By on March 30, 2011

The first waves of the Japanese tsunami are reaching consumers at American shores. Oddly, some of the cars first affected may be the ones customers already have, not the ones they cannot buy. Toyota notified its dealers across the United States to prepare for a shortage of replacement parts, due to disruptions caused by the monster earthquake and tsunami in Japan, The Nikkei [sub] writes today.

Out of 300,000 “numbers”, as they call parts items in the vernacular, 233 are in short supply and have been “placed on controlled allocation,” as a Toyota U.S.A. statement says. Dealers are being asked to “refrain from placing any orders in excess of what is critically needed to support customer emergency need and true customer demand.”

The typical car dealer emulates the factory: He orders just in time. When a part is needed, the part is ordered. Parts inventories at dealers are for all intents and purposes a thing of the past.

What items are short is a closely guarded secret.

The Nikkei writes it could be “steeling wheel covers” (not a racist slur, they really wrote that), suspension parts and air bags.

Automotive News [sub] says “the initial list of short-supply spare parts mostly involves body panel and pillar subassemblies and shock absorbers.”

The Wall Street Journal heard that “parts affected include shock absorbers, radiator supports, fender components, tail gate hinges and oil seals.”

There is something for everyone. All publications concur on one message: Toyota told its dealers that “both the number of parts affected, and the length of interruption may increase.”

Where I came from, the folks at Volkswagen’s parts HQ in Kassel were pounding their chests if they had a fill rate better than 98 percent. 233 out of 300,000 is a (mathematical) fill rate of 99.92 percent, usually cause for self-congratulatory memos to upper management, not for warnings to dealers. It’s a good guess that these are only the first ripples of a big wave of parts outages.

At Toyota HQ in Japan, they have no comment on the situation on U.S. parts shelves, but the reiterate again that they currently have problems with about 500 items. In the complicated algebra of parts supply, 500 items missing in current production have a much greater impact than 233 replacement parts spread over generations of older cars. Can’t make a car by calling NAPA.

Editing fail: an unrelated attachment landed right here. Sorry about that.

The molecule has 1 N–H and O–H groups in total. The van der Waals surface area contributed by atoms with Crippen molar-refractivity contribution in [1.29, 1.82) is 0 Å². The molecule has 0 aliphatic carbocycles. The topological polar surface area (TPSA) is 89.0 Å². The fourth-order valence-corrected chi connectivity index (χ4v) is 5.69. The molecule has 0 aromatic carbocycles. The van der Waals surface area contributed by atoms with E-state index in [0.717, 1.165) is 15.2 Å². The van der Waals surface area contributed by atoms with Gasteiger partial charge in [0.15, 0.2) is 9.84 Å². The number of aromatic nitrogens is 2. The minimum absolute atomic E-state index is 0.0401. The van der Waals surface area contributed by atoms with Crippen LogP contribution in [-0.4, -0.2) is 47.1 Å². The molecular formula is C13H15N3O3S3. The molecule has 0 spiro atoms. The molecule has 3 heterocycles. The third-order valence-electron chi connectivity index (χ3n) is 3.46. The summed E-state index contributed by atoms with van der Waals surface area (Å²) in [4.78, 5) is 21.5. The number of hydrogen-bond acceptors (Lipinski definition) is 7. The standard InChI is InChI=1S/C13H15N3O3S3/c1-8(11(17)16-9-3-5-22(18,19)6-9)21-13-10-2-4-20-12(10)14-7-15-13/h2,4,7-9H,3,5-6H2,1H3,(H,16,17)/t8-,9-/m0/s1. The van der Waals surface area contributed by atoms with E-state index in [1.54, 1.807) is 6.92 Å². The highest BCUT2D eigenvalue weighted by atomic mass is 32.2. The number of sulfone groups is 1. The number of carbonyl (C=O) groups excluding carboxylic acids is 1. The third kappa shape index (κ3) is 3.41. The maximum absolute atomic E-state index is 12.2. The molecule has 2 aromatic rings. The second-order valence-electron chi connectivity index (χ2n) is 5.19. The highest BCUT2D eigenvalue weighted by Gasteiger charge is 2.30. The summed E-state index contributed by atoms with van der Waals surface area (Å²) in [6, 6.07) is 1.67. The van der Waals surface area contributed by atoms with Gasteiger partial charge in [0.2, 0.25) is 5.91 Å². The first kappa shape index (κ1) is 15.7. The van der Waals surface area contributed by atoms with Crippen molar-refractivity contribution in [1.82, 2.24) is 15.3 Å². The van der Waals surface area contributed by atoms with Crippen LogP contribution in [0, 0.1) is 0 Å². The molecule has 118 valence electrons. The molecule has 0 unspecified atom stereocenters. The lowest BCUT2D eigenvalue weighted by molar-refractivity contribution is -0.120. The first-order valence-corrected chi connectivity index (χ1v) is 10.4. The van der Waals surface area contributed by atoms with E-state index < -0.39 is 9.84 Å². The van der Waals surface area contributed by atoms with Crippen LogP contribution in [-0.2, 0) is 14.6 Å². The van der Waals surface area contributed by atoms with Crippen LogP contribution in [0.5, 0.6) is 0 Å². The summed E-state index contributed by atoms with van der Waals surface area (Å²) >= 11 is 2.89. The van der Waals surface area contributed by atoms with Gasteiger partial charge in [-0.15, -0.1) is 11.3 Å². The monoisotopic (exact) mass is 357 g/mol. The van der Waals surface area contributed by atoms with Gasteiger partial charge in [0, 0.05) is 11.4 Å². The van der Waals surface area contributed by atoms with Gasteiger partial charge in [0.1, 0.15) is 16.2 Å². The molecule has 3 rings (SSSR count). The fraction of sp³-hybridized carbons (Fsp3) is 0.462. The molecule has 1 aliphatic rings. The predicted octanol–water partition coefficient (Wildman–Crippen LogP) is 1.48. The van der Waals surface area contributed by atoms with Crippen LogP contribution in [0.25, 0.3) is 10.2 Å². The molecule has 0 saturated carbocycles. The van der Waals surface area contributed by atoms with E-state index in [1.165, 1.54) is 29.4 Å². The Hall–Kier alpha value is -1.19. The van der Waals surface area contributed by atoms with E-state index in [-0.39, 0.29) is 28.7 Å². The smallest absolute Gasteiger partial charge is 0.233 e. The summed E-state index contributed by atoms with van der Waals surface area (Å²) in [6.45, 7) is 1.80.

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3 Comments on “Japanese Parts Paralysis: Tsunami Reaches U.S. Workshops...”


  • avatar
    OldandSlow

    “What items are short is a closely guarded secret.”
     
    Except for paint supplies, all the automakers seem to be playing the same game of secrecy.  My guess is the shortages may last through the summer

  • avatar
    Steven02

    The formula for the fill rate is not correct in assuming 99.92%.  Fill rates are based upon actual orders and not supply of total amounts of parts.  If those 233 items are not ordered often, this means it shouldn’t be a big deal, but if the parts are more common items, such as brake pads, spark plugs, or other wear items, it could be a big problem.

    • 0 avatar

      Boy do I know that.  I have worked with this most of my professional life. That’s why there is a (mathematical) before the fill rate. The fill rate algebra is made even harder considering the fact that a job demands several parts,. and if only one part is AWOL, the job cannot be completed.
      That way, a fill rate of 99 percent often turns into one of 75 percent or thereabouts.
      Also, if they are wear items such as pads, plugs etc. they mostly can be replaced by 3rd parties. Tougher with tail gate hinges or pillar subassemblies.

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